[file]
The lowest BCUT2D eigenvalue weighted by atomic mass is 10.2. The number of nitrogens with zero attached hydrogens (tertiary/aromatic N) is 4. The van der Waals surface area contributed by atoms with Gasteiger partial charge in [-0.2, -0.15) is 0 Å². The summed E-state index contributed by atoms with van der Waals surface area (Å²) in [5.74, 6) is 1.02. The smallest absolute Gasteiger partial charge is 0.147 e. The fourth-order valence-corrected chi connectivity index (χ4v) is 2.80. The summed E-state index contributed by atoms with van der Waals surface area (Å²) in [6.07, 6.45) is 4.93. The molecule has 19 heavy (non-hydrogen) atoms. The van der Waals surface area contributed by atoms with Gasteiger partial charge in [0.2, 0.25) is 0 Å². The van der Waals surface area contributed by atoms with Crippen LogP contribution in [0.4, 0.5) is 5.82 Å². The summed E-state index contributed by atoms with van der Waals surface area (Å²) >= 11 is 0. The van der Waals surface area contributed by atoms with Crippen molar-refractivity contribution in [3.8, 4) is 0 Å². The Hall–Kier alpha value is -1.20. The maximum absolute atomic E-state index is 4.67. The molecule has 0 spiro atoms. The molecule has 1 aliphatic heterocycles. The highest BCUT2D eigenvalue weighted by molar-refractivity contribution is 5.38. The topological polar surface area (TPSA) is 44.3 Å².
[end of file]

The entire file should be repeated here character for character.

The lowest BCUT2D eigenvalue weighted by atomic mass is 10.2. The number of nitrogens with zero attached hydrogens (tertiary/aromatic N) is 4. The van der Waals surface area contributed by atoms with Gasteiger partial charge in [-0.2, -0.15) is 0 Å². The summed E-state index contributed by atoms with van der Waals surface area (Å²) in [5.74, 6) is 1.02. The smallest absolute Gasteiger partial charge is 0.147 e. The fourth-order valence-corrected chi connectivity index (χ4v) is 2.80. The summed E-state index contributed by atoms with van der Waals surface area (Å²) in [6.07, 6.45) is 4.93. The molecule has 19 heavy (non-hydrogen) atoms. The van der Waals surface area contributed by atoms with Gasteiger partial charge in [0.2, 0.25) is 0 Å². The van der Waals surface area contributed by atoms with Crippen LogP contribution in [0.4, 0.5) is 5.82 Å². The summed E-state index contributed by atoms with van der Waals surface area (Å²) >= 11 is 0. The van der Waals surface area contributed by atoms with Crippen molar-refractivity contribution in [3.8, 4) is 0 Å². The Hall–Kier alpha value is -1.20. The maximum absolute atomic E-state index is 4.67. The molecule has 0 spiro atoms. The molecule has 1 aliphatic heterocycles. The highest BCUT2D eigenvalue weighted by molar-refractivity contribution is 5.38. The topological polar surface area (TPSA) is 44.3 Å².